My company owes $30,000 in taxes, but my books showed a loss! What?

True story. Company X (as we will call them) had a small net loss their books and their QuickBooks accounting system is kept on the accrual basis. The balances are all correct. The company assumed that they owed no taxes because they were following their books to plan their taxes. However, upon further review, the company files its tax returns on the cash basis and actually had a cash profit of $110,000 resulting in a tax of $30,000 for combined federal and state corporate taxes. The company was shocked, of course. How can you prevent this in the future?

The first recommendation is to make sure your books can toggle between accrual and cash basis (which requires accurate data entry). A second recommendation is to watch the bank account balance net of any loan advances or repayments. The surprised company noticed that the bank account increased by, you got it, $110,000. This is usually a hint that there is some profit. Finally, make sure you do year-end planning to avoid this from happening to you.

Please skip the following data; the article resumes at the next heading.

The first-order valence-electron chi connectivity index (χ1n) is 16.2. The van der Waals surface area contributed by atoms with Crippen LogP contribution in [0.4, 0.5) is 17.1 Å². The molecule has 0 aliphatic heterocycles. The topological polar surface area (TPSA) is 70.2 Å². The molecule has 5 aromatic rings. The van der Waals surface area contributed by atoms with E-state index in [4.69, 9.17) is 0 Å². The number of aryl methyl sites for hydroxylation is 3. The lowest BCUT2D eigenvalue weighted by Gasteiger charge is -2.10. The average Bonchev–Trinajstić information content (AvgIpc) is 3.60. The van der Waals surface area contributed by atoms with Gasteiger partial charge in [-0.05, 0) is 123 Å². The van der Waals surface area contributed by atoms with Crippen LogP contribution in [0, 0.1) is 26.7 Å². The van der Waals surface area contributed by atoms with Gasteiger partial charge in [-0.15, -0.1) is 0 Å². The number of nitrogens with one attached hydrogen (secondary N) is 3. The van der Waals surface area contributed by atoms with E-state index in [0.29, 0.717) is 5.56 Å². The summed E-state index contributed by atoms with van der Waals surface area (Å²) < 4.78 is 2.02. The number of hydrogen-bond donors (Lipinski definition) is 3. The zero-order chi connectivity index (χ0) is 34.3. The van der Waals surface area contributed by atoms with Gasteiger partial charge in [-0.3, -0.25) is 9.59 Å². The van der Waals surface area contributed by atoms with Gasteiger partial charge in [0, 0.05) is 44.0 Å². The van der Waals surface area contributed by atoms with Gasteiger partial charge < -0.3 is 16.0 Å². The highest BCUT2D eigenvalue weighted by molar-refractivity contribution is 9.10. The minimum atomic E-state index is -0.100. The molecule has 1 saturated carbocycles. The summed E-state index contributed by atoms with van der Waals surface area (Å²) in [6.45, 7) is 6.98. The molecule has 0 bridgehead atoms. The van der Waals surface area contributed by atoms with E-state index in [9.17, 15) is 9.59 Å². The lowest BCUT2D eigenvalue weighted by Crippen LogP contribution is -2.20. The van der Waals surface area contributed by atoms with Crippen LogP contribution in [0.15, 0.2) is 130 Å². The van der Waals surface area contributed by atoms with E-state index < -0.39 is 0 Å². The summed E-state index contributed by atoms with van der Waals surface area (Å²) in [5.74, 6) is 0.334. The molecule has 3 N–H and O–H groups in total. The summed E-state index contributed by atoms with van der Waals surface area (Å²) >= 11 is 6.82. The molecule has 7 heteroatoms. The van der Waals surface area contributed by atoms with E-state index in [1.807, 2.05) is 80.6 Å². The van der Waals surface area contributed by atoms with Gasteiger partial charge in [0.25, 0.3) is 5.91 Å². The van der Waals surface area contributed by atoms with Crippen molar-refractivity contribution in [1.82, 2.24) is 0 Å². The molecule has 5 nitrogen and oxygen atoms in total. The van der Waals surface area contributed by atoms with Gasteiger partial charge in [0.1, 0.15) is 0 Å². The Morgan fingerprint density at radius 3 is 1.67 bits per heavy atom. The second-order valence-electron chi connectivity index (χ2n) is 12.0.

At Moker CPA, we have seen countless horror stories about accounting for businesses. Call us today, or visit mokercpa.com to learn how we can help you.

Advertisements
This entry was posted in Entrepreneurship, Finance, General Accounting, Small Business, Uncategorized. Bookmark the permalink.

Leave a Reply

Fill in your details below or click an icon to log in:

WordPress.com Logo

You are commenting using your WordPress.com account. Log Out / Change )

Twitter picture

You are commenting using your Twitter account. Log Out / Change )

Facebook photo

You are commenting using your Facebook account. Log Out / Change )

Google+ photo

You are commenting using your Google+ account. Log Out / Change )

Connecting to %s